The NBCC multistakeholder platform, which has now operated in two very different pandemic contexts, demonstrates how transparent multi-sectoral collaboration driven by the private sector can create real results at the local level.
Q: What is an “a-ha” moment for you? How has the way you think about investing locally changed?
A: Something that clicked very early on for me is the fact that we must be honest about the need for businesses to gain growth and profits from engagement in social issues to build more sustainable, effective interventions. Strong working relationships between the public and private sectors are founded on this transparent understanding. They are also founded on the notion of accountability and so as we seek to accelerate the work of the private sector, we must hold them accountable for their impact work in communities. Blended finance and other innovative partnerships models are how we can achieve this.
Q: How thin is the line between your mission and the interest of companies and brands, and to what extent should your mission be carried out by governments?
A: Governments have health at the heart of what they do, but my mission is to help them understand how accountability can be shared with the private sector. We need to convince governments that the private sector is not the enemy and that through innovative partnerships, they can achieve much more together. While I believe it is the government’s role to protect the health of its citizens, they shouldn’t have to do it alone. The reality is that achieving the Sustainable Development Goals (SDGs), which serve as a blueprint to create a better and more sustainable future for all, necessitates the resources and expertise of for-profit companies. And for companies, it’s about showing them that thinking this way will make them more sustainable businesses in the long-term.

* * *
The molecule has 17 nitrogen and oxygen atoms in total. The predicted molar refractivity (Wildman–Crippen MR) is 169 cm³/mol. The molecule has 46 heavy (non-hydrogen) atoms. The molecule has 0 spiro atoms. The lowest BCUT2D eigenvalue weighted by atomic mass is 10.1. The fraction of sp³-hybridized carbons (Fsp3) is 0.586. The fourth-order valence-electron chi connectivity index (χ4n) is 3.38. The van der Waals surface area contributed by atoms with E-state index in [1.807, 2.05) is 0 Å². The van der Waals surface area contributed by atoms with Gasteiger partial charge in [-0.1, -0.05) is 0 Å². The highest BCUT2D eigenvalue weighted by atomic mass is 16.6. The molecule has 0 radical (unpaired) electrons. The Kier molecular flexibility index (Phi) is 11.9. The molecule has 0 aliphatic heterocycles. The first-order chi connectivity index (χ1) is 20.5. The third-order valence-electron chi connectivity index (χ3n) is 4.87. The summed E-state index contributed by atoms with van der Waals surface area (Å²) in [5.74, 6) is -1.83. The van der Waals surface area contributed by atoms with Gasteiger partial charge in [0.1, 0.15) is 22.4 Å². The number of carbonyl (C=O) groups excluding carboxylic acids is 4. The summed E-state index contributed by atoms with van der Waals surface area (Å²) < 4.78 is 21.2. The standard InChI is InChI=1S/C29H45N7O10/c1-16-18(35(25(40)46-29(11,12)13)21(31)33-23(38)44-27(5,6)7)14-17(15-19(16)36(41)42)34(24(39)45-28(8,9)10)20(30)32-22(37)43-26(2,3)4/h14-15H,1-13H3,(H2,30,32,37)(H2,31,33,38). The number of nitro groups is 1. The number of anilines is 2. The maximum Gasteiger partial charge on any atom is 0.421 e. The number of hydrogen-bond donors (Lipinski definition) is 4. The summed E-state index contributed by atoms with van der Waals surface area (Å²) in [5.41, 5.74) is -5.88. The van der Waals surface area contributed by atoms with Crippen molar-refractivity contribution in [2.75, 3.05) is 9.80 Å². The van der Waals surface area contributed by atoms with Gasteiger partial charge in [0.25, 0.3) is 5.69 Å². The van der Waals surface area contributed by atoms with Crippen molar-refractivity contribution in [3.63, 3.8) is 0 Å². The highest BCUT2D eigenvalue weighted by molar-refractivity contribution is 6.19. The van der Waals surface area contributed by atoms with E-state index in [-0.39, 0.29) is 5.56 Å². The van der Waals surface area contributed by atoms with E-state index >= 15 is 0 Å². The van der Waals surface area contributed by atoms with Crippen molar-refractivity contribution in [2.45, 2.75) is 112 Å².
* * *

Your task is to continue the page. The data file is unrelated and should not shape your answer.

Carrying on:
Q: What elements for sustainability are key in your work with the private sector?
A: As noted, the public sector is often too suspicious of the private sector, especially in areas such as public health. While this is not necessarily an unfounded suspicion, to promote new ways of collaboration we need to showcase more case studies of what happens when you bring the private sector into tackling issues such as hygiene, nutrition and beyond. The results speak for themselves.
As for the private sector, we need to be very clear that effective deployment of purpose requires a long-term outlook. Only then will brands both drive social impact at scale and reap the business benefits – ranging from business growth to attracting investment, talent retention, enhanced reputation and meaningful partnerships.Comments